How can telework be adapted to maintain employee well-being during the COVID-19 crisis
DURING THE COVID-19 PANDEMIC
During the COVID-19 period, Global-Watch has decided to adapt the content of this Global-Watch Scientific Interpretation to the current context and make it accessible to all employers so that they can benefit from scientifically-based best practices.
This Global-Watch Scientific Interpretation was adapted by Prof. France St-Hilaire, Associate Professor in Human Resources Management at the School of Management, Université de Sherbrooke, and Director of Scientific Interpretations at Global-Watch.
Working remotely can be good for mental health, but in times of crisis, it needs to be adapted. Here are some suggestions:
– Prioritize health and safety over performance
– Accept that there is an adjustment period with trial and error (give employees some wiggle room and a sense of control)
– Be flexible and realistic, and be prepared to not reach the usual objectives (manage the workload)
– Communicate to reassure (increase the sense of control)
– Remember that this is an exceptional situation; regularly reexamine priorities (increase the sense of control and manage the workload)
– Create new methods of social interaction (promote social support)
– Highlight successes (recognize work)
– Support management teams so that they, in turn, can support their employees (managers’ health)
We invite you to learn about possible steps employers can take during the COVID-19 period, which are presented below.
Scientific interpretation: Is working remotely good for your employee’s well-being?
With improvements in communication technology, more employees are working remotely than ever before. Organizations can benefit from remote e-working arrangements due to reduced overheard, travel and relocation expenses but how does working remotely impact employee well-being?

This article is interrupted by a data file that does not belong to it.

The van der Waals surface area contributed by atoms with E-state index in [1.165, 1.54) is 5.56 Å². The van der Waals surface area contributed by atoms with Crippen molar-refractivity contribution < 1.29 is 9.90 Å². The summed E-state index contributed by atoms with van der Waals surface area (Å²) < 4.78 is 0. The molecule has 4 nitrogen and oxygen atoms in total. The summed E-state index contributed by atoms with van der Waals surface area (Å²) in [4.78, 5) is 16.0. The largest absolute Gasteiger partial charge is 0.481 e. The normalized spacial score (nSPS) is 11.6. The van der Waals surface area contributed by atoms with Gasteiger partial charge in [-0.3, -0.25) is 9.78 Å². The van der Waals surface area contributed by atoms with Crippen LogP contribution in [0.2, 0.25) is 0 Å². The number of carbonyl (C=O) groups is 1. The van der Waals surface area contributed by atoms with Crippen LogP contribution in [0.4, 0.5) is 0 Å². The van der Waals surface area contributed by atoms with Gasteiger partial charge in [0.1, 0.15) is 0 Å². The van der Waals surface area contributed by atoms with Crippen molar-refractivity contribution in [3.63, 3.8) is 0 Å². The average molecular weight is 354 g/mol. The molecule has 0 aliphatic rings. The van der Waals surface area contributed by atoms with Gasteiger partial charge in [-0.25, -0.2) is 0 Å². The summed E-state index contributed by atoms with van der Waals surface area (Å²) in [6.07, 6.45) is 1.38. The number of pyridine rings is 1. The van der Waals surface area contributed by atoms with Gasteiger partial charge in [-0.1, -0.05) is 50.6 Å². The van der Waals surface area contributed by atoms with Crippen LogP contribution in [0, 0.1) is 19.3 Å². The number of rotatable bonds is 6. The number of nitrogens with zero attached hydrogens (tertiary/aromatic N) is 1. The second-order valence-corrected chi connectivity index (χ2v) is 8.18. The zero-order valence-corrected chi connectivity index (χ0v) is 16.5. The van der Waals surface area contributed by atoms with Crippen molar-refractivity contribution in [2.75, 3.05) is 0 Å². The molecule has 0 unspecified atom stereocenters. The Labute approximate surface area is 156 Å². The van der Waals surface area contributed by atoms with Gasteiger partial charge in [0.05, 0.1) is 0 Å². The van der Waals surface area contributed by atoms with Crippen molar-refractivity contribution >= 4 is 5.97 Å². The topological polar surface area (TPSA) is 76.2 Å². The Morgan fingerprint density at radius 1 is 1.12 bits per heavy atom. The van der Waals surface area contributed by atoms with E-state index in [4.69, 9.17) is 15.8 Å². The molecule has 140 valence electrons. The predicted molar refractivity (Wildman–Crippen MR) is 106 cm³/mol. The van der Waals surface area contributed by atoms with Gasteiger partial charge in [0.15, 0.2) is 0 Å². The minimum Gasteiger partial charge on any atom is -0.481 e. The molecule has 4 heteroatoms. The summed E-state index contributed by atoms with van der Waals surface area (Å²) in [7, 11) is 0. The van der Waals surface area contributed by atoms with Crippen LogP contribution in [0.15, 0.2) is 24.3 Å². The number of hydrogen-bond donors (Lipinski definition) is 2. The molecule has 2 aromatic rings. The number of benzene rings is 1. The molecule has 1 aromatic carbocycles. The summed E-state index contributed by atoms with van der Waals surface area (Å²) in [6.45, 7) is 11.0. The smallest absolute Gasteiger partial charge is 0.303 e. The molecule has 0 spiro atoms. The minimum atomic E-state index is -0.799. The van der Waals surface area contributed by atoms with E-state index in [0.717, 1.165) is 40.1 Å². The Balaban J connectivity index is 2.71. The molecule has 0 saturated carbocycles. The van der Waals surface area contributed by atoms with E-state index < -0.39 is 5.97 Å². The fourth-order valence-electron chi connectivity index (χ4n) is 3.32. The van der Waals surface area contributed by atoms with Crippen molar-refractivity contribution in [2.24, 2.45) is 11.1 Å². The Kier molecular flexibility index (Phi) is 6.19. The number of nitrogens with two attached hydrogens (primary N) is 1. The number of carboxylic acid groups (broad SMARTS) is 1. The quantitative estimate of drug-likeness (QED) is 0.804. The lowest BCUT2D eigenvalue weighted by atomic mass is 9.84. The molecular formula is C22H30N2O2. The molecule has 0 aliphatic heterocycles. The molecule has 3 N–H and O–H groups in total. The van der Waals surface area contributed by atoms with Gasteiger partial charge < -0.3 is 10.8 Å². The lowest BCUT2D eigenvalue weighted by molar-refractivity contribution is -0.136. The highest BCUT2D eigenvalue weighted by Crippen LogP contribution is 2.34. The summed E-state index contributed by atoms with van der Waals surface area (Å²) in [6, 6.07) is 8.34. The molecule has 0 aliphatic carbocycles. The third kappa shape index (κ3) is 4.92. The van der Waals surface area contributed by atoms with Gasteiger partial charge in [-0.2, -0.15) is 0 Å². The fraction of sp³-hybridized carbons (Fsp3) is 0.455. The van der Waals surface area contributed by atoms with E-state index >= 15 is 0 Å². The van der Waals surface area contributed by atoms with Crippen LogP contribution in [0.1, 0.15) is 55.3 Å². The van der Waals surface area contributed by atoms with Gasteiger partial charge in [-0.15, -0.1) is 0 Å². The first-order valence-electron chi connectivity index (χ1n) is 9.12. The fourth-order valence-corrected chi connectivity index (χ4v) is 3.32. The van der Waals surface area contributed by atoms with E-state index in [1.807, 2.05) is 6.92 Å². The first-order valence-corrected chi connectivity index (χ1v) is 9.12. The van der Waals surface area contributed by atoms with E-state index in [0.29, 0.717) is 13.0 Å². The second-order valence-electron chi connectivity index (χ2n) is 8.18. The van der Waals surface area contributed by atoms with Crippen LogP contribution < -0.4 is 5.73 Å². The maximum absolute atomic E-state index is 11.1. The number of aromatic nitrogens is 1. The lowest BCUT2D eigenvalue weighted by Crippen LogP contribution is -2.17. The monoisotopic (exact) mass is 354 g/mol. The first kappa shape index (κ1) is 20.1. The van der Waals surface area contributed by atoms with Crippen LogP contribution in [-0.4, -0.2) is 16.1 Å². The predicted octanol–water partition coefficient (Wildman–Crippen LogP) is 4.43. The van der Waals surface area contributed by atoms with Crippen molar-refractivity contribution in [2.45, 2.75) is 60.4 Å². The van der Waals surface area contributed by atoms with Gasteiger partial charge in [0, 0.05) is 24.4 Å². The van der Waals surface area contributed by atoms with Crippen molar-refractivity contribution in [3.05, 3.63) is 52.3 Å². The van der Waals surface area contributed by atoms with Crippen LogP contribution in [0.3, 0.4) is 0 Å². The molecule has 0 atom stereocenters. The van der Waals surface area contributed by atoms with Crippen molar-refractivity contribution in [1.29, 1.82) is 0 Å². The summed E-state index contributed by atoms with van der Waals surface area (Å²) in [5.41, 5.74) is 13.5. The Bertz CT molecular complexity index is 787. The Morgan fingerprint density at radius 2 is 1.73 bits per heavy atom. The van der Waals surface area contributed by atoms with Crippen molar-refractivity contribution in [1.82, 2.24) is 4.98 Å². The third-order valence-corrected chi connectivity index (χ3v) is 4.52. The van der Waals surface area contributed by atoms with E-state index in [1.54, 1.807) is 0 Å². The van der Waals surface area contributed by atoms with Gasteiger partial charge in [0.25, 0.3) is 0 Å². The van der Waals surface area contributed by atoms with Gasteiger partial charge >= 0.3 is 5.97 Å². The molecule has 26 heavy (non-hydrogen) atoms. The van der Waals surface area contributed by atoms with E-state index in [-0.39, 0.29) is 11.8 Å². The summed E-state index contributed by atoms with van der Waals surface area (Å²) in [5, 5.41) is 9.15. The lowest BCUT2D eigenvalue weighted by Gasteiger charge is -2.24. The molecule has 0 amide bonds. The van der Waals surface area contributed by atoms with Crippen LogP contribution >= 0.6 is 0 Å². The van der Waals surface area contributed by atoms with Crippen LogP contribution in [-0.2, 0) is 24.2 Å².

To answer this question, Maria Charalampous and colleagues published a study in 2018 reviewing the evidence on how remote e-working impacts the well-being of knowledge workers.
MARIA CHARALAMPOUS, lecturer in Business and Occupational Psychology, Coventry University, UK
Kimberly Sharpe, research Assistant, University of British Columbia
WHAT DO WE MEAN BY:
Any employee who works away from the traditional office and uses information and communication technology to connect with their workplace. This work can be conducted in a variety of locations, such as: an employee’s own home, satellite company or customer sites, hotels, airports or coffee shops.
The authors define well-being in terms of five interrelated dimensions: affective, social, cognitive, professional and psychosomatic:
emotions, job satisfaction, organizational commitment, emotional exhaustion
social relationships at work
trouble concentrating, difficulty taking up new information, being able/unable to switch off from work
autonomy, aspiration, competence
health complaints including: headaches, stomach-aches, musculoskeletal issues
Knowledge workers: Employees who “think for a living” and who use more theoretical and abstract knowledge as part of their work. Knowledge workers often have a greater level of autonomy than other workers and generally engage in work with a low level of standardization. Examples of knowledge worker include programmers, lawyers, engineers and researchers.
Charalampous, M., Grant, C. A., Tramontano, C., & Michailidis, E. (2019). Systematically reviewing remote e-workers’ well-being at work: a multidimensional approach. European Journal of Work and Organizational Psychology, 28(1), 51-73.
Leblanc, S., Longpré, P., Fouquet, É., Charbonneau, J. (2018, décembre). Plus qu’une saveur du mois | Les défis du télétravail.
The authors conducted a review of research looking at the relationship between remote e-working and work-related well-being. The focus of the review was on the well-being of knowledge workers who spent at least one day working away from the office and who used information and communication technology to carry out their work.
A total of 63 studies published from 1995 to 2017 were identified and included four studies from Canada, one study from France, as well as a number of studies from the United Kingdom, United States, Australia and Germany. Of the 63 studies, none examined all five well-being dimensions, 26 examined more than one well-being dimension and 37 examined a single dimension.
Because studies must always be interpreted with caution